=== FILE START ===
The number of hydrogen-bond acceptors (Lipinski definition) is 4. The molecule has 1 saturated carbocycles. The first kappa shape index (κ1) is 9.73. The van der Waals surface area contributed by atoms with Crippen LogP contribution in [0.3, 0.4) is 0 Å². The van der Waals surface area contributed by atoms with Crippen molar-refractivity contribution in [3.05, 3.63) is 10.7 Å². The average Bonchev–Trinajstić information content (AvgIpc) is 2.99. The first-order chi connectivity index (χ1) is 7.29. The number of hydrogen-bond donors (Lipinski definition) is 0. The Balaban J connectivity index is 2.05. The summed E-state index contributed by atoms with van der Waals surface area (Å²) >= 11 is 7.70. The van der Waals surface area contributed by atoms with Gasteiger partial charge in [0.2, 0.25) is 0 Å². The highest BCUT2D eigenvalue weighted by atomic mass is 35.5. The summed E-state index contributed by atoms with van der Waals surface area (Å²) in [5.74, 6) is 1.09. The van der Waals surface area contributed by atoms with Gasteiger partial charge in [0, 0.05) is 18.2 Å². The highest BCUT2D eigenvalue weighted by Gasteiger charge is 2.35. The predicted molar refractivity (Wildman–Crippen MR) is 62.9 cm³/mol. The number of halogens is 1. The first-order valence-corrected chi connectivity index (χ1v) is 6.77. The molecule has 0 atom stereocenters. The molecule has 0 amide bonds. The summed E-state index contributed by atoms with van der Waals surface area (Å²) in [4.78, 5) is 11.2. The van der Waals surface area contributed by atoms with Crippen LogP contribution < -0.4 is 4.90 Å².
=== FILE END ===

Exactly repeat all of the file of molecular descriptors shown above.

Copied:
The number of hydrogen-bond acceptors (Lipinski definition) is 4. The molecule has 1 saturated carbocycles. The first kappa shape index (κ1) is 9.73. The van der Waals surface area contributed by atoms with Crippen LogP contribution in [0.3, 0.4) is 0 Å². The van der Waals surface area contributed by atoms with Crippen molar-refractivity contribution in [3.05, 3.63) is 10.7 Å². The average Bonchev–Trinajstić information content (AvgIpc) is 2.99. The first-order chi connectivity index (χ1) is 7.29. The number of hydrogen-bond donors (Lipinski definition) is 0. The Balaban J connectivity index is 2.05. The summed E-state index contributed by atoms with van der Waals surface area (Å²) >= 11 is 7.70. The van der Waals surface area contributed by atoms with Gasteiger partial charge in [0.2, 0.25) is 0 Å². The highest BCUT2D eigenvalue weighted by atomic mass is 35.5. The summed E-state index contributed by atoms with van der Waals surface area (Å²) in [5.74, 6) is 1.09. The van der Waals surface area contributed by atoms with Gasteiger partial charge in [0, 0.05) is 18.2 Å². The highest BCUT2D eigenvalue weighted by Gasteiger charge is 2.35. The predicted molar refractivity (Wildman–Crippen MR) is 62.9 cm³/mol. The number of halogens is 1. The first-order valence-corrected chi connectivity index (χ1v) is 6.77. The molecule has 0 atom stereocenters. The molecule has 0 amide bonds. The summed E-state index contributed by atoms with van der Waals surface area (Å²) in [4.78, 5) is 11.2. The van der Waals surface area contributed by atoms with Crippen LogP contribution < -0.4 is 4.90 Å².